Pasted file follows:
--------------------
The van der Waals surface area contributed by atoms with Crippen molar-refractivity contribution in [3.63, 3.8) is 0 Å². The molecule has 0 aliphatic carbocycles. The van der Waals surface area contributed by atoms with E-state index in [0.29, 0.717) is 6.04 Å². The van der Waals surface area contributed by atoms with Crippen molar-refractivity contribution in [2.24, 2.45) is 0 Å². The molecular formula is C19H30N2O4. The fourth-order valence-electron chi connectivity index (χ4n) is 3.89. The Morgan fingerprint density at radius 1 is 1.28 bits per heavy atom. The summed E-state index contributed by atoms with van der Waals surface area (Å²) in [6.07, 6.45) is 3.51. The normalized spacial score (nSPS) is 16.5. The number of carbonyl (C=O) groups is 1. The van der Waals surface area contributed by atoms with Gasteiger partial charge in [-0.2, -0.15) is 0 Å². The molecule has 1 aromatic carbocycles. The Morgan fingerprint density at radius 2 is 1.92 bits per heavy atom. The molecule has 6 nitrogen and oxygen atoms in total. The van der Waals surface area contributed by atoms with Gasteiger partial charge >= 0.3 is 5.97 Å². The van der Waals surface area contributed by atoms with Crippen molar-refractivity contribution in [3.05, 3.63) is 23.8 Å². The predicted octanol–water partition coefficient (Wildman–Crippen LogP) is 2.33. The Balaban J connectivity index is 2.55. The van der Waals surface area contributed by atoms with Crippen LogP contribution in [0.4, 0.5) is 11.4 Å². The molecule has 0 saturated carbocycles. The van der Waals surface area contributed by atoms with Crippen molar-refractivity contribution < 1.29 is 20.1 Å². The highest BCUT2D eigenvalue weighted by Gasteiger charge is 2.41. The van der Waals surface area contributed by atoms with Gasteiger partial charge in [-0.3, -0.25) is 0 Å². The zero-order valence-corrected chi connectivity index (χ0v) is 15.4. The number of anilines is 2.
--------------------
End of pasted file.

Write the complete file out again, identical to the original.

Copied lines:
The van der Waals surface area contributed by atoms with Crippen molar-refractivity contribution in [3.63, 3.8) is 0 Å². The molecule has 0 aliphatic carbocycles. The van der Waals surface area contributed by atoms with E-state index in [0.29, 0.717) is 6.04 Å². The van der Waals surface area contributed by atoms with Crippen molar-refractivity contribution in [2.24, 2.45) is 0 Å². The molecular formula is C19H30N2O4. The fourth-order valence-electron chi connectivity index (χ4n) is 3.89. The Morgan fingerprint density at radius 1 is 1.28 bits per heavy atom. The summed E-state index contributed by atoms with van der Waals surface area (Å²) in [6.07, 6.45) is 3.51. The normalized spacial score (nSPS) is 16.5. The number of carbonyl (C=O) groups is 1. The van der Waals surface area contributed by atoms with Gasteiger partial charge in [-0.2, -0.15) is 0 Å². The molecule has 1 aromatic carbocycles. The Morgan fingerprint density at radius 2 is 1.92 bits per heavy atom. The molecule has 6 nitrogen and oxygen atoms in total. The van der Waals surface area contributed by atoms with Gasteiger partial charge >= 0.3 is 5.97 Å². The van der Waals surface area contributed by atoms with Crippen molar-refractivity contribution in [3.05, 3.63) is 23.8 Å². The predicted octanol–water partition coefficient (Wildman–Crippen LogP) is 2.33. The Balaban J connectivity index is 2.55. The van der Waals surface area contributed by atoms with Crippen LogP contribution in [0.4, 0.5) is 11.4 Å². The molecule has 0 saturated carbocycles. The van der Waals surface area contributed by atoms with Crippen molar-refractivity contribution < 1.29 is 20.1 Å². The highest BCUT2D eigenvalue weighted by Gasteiger charge is 2.41. The van der Waals surface area contributed by atoms with Gasteiger partial charge in [-0.3, -0.25) is 0 Å². The zero-order valence-corrected chi connectivity index (χ0v) is 15.4. The number of anilines is 2.